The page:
Course requirements include viewing a weekly webinar, participation in weekly case study discussions, and the completion of course surveys and readings. A certificate will be issued to all participants upon successful course completion.
NIH and NSF-Specific Responsible Conduct of Research Instruction Requirements
The National Institutes of Health (NIH) and the National Science Foundation (NSF) require Responsible Conduct of Research (RCR) training. There are many RCR courses that satisfy the training requirements for undergraduates, graduate students, and postdocs.
NIH requires* that all trainees, fellows, participants, and scholars receiving support through any NIH training, career development award (individual or institutional), research education grant, or dissertation research grant must receive instruction in responsible conduct of research. This must include substantial face-to-face discussions among the participating trainees/fellows/scholars/participants; a combination of didactic and small-group discussions (e.g. case studies); and participation of research training faculty members in instruction in responsible conduct of research is highly encouraged. While on-line courses can be a valuable supplement to instruction in responsible conduct of research, online instruction is not considered adequate as the sole means of instruction for NIH awards.
For more information, see the NIH Update on the Requirement for Instruction in the Responsible Conduct of Research.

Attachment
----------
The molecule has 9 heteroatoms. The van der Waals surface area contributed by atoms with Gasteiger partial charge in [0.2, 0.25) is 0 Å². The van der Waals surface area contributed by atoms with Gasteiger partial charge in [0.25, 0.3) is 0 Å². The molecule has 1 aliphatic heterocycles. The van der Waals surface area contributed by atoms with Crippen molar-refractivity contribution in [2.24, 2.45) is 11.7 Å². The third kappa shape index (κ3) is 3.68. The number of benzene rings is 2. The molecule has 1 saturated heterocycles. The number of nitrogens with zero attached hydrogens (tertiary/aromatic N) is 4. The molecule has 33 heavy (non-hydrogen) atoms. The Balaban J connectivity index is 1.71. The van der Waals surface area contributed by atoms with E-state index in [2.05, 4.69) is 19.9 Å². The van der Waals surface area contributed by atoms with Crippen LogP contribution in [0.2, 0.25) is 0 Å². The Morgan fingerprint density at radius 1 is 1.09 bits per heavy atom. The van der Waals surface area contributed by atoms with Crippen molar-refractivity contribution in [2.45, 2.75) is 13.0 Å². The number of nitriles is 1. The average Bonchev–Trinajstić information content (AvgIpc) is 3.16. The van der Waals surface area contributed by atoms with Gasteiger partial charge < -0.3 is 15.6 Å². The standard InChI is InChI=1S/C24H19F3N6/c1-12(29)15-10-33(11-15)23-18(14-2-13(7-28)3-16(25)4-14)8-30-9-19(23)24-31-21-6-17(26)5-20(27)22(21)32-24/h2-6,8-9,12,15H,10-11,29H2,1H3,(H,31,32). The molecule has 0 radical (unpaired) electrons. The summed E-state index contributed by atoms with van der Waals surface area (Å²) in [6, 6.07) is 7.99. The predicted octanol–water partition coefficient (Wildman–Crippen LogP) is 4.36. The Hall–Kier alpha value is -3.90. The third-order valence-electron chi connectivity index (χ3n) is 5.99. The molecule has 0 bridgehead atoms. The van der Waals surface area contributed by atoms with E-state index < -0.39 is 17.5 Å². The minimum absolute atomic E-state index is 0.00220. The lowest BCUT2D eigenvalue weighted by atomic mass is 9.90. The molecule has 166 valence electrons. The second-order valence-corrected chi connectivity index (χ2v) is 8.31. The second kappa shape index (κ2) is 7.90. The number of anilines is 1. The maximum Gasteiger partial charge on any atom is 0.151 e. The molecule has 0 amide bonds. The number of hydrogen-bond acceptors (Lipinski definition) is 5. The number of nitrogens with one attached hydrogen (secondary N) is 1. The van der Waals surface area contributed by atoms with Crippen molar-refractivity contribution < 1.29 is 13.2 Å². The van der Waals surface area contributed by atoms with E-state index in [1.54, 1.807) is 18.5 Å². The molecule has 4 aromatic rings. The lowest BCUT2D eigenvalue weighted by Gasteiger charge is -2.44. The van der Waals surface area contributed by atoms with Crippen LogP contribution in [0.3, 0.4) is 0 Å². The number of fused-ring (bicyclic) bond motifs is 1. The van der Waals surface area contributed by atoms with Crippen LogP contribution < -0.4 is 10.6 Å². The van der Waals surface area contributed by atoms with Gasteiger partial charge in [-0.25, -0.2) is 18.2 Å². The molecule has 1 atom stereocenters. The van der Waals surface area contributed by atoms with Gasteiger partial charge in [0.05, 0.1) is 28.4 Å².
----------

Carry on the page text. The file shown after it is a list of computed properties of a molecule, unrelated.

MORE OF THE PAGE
NSF requires each institution that submits proposals for science and engineering research or education to have a plan in place to provide appropriate training and oversight to all undergraduate students, graduate students, and postdoctoral researchers who will participate in the proposed research project.
For more information, please see the NSF RCR web page.
*All those receiving support through any NIH training, career development award (individual or institutional), research education grant, and dissertation research grant, must complete RCR training. This applies to the following programs: D43, D71, F05, F30, F31, F32, F33, F34, F37, F38, K01, K02, K05, K07, K08, K12, K18, K22, K23, K24, K25, K26, K30, K99/R00, KL1, KL2, R25, R36, T15, T32, T34, T35, T36, T37, T90/R90, TL1, TU2, and U2R. This policy also applies to any other NIH-funded programs supporting research training, career development, or research education that require instruction in responsible conduct of research as stated in the relevant funding opportunity announcements.
Faculty of Arts and Science RCR Template Language for Grant Proposals Narratives
For grant proposals that require a description of RCR training (see below), FAS Research Administration Services has prepared a template with suggested language regarding RCR training. Further questions may be directed to your departmental grant manager, and/or Stacey Springs, Research Integrity Officer.
Note that certain training grants and fellowship awards require ongoing professional development throughout the term of award. Attending the Responsible Conduct of Research course may be necessary, but not sufficient for this section of your award application.
NSF applications do not require a description of the RCR training to be included in grant applications. The institution must certify at the time of proposal submission that it has a plan to offer appropriate training in the responsible and ethical conduct of research.